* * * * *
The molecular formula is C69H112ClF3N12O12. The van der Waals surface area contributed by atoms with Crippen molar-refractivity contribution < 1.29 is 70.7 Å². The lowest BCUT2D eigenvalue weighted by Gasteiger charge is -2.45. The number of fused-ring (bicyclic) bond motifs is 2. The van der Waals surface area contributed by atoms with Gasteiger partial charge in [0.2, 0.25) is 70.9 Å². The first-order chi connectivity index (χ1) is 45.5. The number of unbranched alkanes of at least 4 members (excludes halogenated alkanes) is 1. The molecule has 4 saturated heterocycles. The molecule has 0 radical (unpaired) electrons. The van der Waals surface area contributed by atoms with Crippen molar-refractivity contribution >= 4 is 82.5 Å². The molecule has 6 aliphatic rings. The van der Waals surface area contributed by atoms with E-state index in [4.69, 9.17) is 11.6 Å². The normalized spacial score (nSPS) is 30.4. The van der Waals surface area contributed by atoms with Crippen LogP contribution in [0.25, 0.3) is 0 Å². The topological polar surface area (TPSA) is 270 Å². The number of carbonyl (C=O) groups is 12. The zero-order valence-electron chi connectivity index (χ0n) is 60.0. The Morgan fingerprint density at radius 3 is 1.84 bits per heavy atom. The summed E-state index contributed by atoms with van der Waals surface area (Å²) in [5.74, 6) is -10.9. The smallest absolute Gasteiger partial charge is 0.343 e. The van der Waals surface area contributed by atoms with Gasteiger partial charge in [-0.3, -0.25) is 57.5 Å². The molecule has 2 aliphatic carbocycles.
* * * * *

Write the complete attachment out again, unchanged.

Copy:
The molecular formula is C69H112ClF3N12O12. The van der Waals surface area contributed by atoms with Crippen molar-refractivity contribution < 1.29 is 70.7 Å². The lowest BCUT2D eigenvalue weighted by Gasteiger charge is -2.45. The number of fused-ring (bicyclic) bond motifs is 2. The van der Waals surface area contributed by atoms with Gasteiger partial charge in [0.2, 0.25) is 70.9 Å². The first-order chi connectivity index (χ1) is 45.5. The number of unbranched alkanes of at least 4 members (excludes halogenated alkanes) is 1. The molecule has 4 saturated heterocycles. The molecule has 0 radical (unpaired) electrons. The van der Waals surface area contributed by atoms with Crippen molar-refractivity contribution >= 4 is 82.5 Å². The molecule has 6 aliphatic rings. The van der Waals surface area contributed by atoms with E-state index in [4.69, 9.17) is 11.6 Å². The normalized spacial score (nSPS) is 30.4. The van der Waals surface area contributed by atoms with Crippen LogP contribution in [0.25, 0.3) is 0 Å². The topological polar surface area (TPSA) is 270 Å². The number of carbonyl (C=O) groups is 12. The zero-order valence-electron chi connectivity index (χ0n) is 60.0. The Morgan fingerprint density at radius 3 is 1.84 bits per heavy atom. The summed E-state index contributed by atoms with van der Waals surface area (Å²) in [5.74, 6) is -10.9. The smallest absolute Gasteiger partial charge is 0.343 e. The van der Waals surface area contributed by atoms with Gasteiger partial charge in [-0.3, -0.25) is 57.5 Å². The molecule has 2 aliphatic carbocycles.